 Best interests – anything done for or on behalf of              interference with their rights.
   people without capacity must be in their best                 Carers or nominated third parties must be
   interests; and                                                  consulted and agree that the person would want to
 Least restrictive intervention – anything done for              join an approved research project. If the person
   or on behalf of people without capacity should be               shows any signs of resistance or indicates in any
   the least restrictive of their basic rights and freedoms        way that he or she does not wish to take part, the
                                                                   person must be withdrawn from the project
Section 2 of the Act makes it clear that a lack of
                                                                   immediately. Transitional regulations will cover
capacity cannot be established merely by reference
                                                                   research started before the Act where the person
to a person’s age, appearance, or any condition or
                                                                   originally had capacity to consent, but later lost
aspect of a person’s behaviour which might lead
                                                                   capacity before the end of the project.
others to make unjustified assumptions about
capacity.                                                       Excluded from the Act, however, are those clinical
                                                                trials regulated under the Medicines for Human Use
The Act uses a four part ‘functional’ test of capacity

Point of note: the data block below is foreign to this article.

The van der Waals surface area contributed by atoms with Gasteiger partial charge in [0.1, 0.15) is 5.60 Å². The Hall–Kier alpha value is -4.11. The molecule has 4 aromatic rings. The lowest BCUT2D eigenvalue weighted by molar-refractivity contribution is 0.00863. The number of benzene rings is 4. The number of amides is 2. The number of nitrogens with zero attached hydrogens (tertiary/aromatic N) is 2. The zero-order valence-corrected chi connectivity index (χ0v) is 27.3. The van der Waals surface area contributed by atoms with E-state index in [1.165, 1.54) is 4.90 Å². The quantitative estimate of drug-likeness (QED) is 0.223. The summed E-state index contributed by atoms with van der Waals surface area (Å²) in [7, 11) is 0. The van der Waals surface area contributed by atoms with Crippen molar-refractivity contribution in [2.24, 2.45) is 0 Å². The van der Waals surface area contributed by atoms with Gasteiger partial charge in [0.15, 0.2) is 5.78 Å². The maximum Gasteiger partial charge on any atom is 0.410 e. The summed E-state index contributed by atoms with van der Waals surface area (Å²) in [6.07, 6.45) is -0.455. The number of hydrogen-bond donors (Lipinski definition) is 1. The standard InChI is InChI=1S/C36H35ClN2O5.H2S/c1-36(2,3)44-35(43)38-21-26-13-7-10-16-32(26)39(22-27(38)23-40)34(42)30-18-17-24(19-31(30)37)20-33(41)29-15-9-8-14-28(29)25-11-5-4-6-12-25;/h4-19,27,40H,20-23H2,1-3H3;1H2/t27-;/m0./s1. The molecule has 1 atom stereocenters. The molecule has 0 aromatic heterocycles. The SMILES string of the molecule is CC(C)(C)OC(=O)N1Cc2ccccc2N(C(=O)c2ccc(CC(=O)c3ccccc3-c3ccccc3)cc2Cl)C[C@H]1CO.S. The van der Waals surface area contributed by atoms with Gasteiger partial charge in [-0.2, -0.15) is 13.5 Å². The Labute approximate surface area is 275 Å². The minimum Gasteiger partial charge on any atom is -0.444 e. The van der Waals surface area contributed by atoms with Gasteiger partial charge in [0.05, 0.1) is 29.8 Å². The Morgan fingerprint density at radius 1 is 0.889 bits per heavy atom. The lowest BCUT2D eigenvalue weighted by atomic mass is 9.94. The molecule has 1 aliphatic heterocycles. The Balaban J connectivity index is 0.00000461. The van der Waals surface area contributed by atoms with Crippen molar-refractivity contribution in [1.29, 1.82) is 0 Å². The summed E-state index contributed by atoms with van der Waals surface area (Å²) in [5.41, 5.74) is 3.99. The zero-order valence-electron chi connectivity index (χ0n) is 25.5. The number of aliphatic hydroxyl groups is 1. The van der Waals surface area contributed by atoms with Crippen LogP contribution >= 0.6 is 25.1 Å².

(Clinical Trials) Regulations. Medicines for Human
which focuses on the decision-making process
                                                                Use (Clinical Trials) Regulations Medicines for
itself. Under the Act, a person is regarded as being
                                                                Human Use (Clinical Trials) Regulations 2004 (SI
unable to make a decision if, at the time the
                                                                2004/1031)
decision needs to be made, he or she is unable to:


     For further information

     Mental Capacity Act 2005
     http://www.opsi.gov.uk/acts/acts2005/20050009.htm
     Mental Capacity Act 2005 Code of Practice, part 3, Chapter 11
     http://www.dca.gov.uk/menincap/legis.htm#codeofpractice
     Mental Capacity Act training materials
     http://www.dh.gov.uk/en/Publicationsandstatistics/Publications/PublicationsPolicyAndGuidance/DH_074491
     A simple guide to the Mental Capacity Act 2005 in relation to research, Research and Development Forum
     http://www.rdforum.nhs.uk/docs/mca_guidance.doc